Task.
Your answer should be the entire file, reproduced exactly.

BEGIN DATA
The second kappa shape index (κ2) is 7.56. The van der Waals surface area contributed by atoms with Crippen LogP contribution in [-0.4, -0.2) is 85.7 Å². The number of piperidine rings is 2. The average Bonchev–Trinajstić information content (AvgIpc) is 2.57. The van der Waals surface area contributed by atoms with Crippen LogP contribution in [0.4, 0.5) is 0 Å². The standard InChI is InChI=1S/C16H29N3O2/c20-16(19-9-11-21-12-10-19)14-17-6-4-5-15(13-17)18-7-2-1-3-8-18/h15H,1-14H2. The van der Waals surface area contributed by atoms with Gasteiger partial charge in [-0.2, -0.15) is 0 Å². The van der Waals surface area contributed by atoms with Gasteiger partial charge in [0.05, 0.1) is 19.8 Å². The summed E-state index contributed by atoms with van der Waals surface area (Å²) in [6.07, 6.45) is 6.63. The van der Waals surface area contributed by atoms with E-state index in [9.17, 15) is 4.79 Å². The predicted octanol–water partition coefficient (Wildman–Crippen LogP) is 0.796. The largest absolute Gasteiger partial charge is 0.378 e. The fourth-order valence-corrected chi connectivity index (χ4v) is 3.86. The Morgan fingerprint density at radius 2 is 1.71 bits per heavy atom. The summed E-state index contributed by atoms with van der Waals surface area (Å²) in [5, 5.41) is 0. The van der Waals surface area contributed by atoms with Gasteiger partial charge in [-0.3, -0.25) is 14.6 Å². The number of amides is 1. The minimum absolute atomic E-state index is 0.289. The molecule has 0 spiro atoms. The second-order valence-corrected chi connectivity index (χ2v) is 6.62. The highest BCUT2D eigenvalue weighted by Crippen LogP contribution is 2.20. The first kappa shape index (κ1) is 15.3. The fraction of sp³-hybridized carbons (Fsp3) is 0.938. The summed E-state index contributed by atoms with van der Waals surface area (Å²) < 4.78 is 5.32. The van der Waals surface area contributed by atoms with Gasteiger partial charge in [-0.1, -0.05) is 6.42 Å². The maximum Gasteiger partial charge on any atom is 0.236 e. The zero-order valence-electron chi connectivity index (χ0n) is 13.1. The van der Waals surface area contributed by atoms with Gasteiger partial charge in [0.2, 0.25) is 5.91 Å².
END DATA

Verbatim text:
The second kappa shape index (κ2) is 7.56. The van der Waals surface area contributed by atoms with Crippen LogP contribution in [-0.4, -0.2) is 85.7 Å². The number of piperidine rings is 2. The average Bonchev–Trinajstić information content (AvgIpc) is 2.57. The van der Waals surface area contributed by atoms with Crippen LogP contribution in [0.4, 0.5) is 0 Å². The standard InChI is InChI=1S/C16H29N3O2/c20-16(19-9-11-21-12-10-19)14-17-6-4-5-15(13-17)18-7-2-1-3-8-18/h15H,1-14H2. The van der Waals surface area contributed by atoms with Gasteiger partial charge in [-0.2, -0.15) is 0 Å². The van der Waals surface area contributed by atoms with Gasteiger partial charge in [0.05, 0.1) is 19.8 Å². The summed E-state index contributed by atoms with van der Waals surface area (Å²) in [6.07, 6.45) is 6.63. The van der Waals surface area contributed by atoms with E-state index in [9.17, 15) is 4.79 Å². The predicted octanol–water partition coefficient (Wildman–Crippen LogP) is 0.796. The largest absolute Gasteiger partial charge is 0.378 e. The fourth-order valence-corrected chi connectivity index (χ4v) is 3.86. The Morgan fingerprint density at radius 2 is 1.71 bits per heavy atom. The summed E-state index contributed by atoms with van der Waals surface area (Å²) in [5, 5.41) is 0. The van der Waals surface area contributed by atoms with Gasteiger partial charge in [-0.3, -0.25) is 14.6 Å². The number of amides is 1. The minimum absolute atomic E-state index is 0.289. The molecule has 0 spiro atoms. The second-order valence-corrected chi connectivity index (χ2v) is 6.62. The highest BCUT2D eigenvalue weighted by Crippen LogP contribution is 2.20. The first kappa shape index (κ1) is 15.3. The fraction of sp³-hybridized carbons (Fsp3) is 0.938. The summed E-state index contributed by atoms with van der Waals surface area (Å²) < 4.78 is 5.32. The van der Waals surface area contributed by atoms with Gasteiger partial charge in [-0.1, -0.05) is 6.42 Å². The maximum Gasteiger partial charge on any atom is 0.236 e. The zero-order valence-electron chi connectivity index (χ0n) is 13.1. The van der Waals surface area contributed by atoms with Gasteiger partial charge in [0.2, 0.25) is 5.91 Å².